Flatlander Faith

Apologetics from an Anabaptist perspective

Tag Archives: wildlife

Looking for sense in the scent

My wife woke me at 7:00 AM Saturday, saying “We’ve got to get out of the house!” When the cobwebs had cleared from my brain, my nose told me the cause of her concern. The pungent odour of skunk was permeating the house.

We live in a mobile home and were aware that a skunk had burrowed under the house. We have every intention of sealing off the perimeter of the house so this won’t happen again. But we don’t want to seal the skunk in, and we can’t do much as long as the ground is frozen. As long as the skunk was minding its manners it seemed like waiting was the best plan.

I got up, turned the furnace off to stop circulating the aroma through the house, then opened windows. Saturday was a sunny and mild day and the house didn’t cool down all that much. We left for part of the day, had dinner in the city and came home to a house that was somewhat less repugnant. I turned on a few electric heaters for heat and we tried to stay away from the part of the house that smelled the worst.

Angus, our middle cat went outside in the evening and it was quite late when he returned home. We didn’t notice anything on him, except that he was wet (and it was not raining outside) and seemed nervous. A few minutes later he was attacked by Pookie, our smallest cat. We separated the two and put Angus in a room by himself for the night. He seemed traumatized and even afraid of us. He has scratches on his face and shoulder; we don’t know if that happened outside or was the result of Pookie’s attack. These two often squabble, but no harm has been done before. It was almost like Pookie didn’t recognize Angus – perhaps he didn’t smell right.

Angus has made a quick recovery and there is no more evidence of animosity between him and Pookie. Today there is a little white-faced tabby on our doorstep.He comes running whenever he sees us at the window, yet dashes down the hole dug by the skunk when we get too close.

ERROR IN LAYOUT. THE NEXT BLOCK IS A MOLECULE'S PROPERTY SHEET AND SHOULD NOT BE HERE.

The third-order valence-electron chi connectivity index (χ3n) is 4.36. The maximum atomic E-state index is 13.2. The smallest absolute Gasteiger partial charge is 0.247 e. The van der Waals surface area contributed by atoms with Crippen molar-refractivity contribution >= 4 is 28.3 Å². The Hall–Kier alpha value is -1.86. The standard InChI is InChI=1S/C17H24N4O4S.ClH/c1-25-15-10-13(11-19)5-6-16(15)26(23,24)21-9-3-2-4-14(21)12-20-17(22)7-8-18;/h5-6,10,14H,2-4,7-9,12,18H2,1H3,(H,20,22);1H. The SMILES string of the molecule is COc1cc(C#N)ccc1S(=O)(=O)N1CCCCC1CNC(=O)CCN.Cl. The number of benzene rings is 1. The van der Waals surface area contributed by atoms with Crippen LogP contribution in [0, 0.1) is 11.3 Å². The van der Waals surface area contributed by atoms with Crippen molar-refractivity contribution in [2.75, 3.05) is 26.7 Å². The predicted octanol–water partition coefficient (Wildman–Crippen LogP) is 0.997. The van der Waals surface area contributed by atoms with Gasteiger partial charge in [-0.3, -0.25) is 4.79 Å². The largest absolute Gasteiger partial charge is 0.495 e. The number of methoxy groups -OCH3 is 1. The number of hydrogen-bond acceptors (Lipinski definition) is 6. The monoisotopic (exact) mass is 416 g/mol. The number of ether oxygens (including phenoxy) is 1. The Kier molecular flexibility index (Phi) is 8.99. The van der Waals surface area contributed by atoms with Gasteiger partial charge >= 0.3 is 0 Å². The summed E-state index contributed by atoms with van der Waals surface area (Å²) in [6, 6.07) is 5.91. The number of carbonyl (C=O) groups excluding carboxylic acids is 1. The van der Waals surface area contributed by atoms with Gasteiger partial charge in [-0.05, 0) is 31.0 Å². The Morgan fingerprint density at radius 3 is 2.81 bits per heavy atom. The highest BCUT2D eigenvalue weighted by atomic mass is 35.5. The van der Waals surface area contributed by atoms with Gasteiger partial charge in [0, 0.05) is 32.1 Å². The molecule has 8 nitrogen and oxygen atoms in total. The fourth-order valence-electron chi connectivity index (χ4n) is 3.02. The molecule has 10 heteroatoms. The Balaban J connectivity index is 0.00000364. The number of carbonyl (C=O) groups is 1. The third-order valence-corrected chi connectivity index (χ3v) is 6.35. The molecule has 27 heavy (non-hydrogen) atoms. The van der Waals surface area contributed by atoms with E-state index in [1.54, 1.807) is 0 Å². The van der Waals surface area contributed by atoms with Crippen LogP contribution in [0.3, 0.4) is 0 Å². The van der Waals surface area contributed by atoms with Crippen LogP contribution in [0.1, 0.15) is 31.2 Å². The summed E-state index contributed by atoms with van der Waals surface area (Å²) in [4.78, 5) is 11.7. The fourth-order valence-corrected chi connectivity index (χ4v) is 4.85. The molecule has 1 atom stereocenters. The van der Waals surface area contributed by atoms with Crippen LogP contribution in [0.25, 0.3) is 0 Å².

Could there be a connection between the skunk spray, this newcomer and what happened to Angus? We don’t know, but it has been an eventful weekend.

The skunk scent has dissipated from most of the house, except right by our entrance door. The hole is close to the doorstep and I suspect the wood under our entrance is saturated. So if you come to visit us, hold your nose until you get further into the house.

Bees in the wall

A few years ago we shared a house with a colony of bees. We weren’t aware of their presence when we moved in. We knew the house from visiting the previous tenants, who had never mentioned the bees. Perhaps they moved in during the few months the house was unoccupied.

They made us nervous at first. The clothesline began at the corner of the house directly above the entry to their abode. They flew back and forth by us whenever we were outside, but they were going about their business and didn’t mind us going about ours. My wife planted hollyhocks on that side of the house, the bees appreciated them and never bothered her as she weeded and watered them.

The colony seemed to be prosperous, swarms left twice a year in search of more room for their increased population. The first couple of times we phoned around trying to find a beekeeper who could collect it for his own use. I watched one swarm, high up on a branch of a poplar tree, while waiting for a beekeeper to arrive. The messengers must have come back with a report of a suitable new location and the whole swarm left, heading south, before the beekeeper arrived.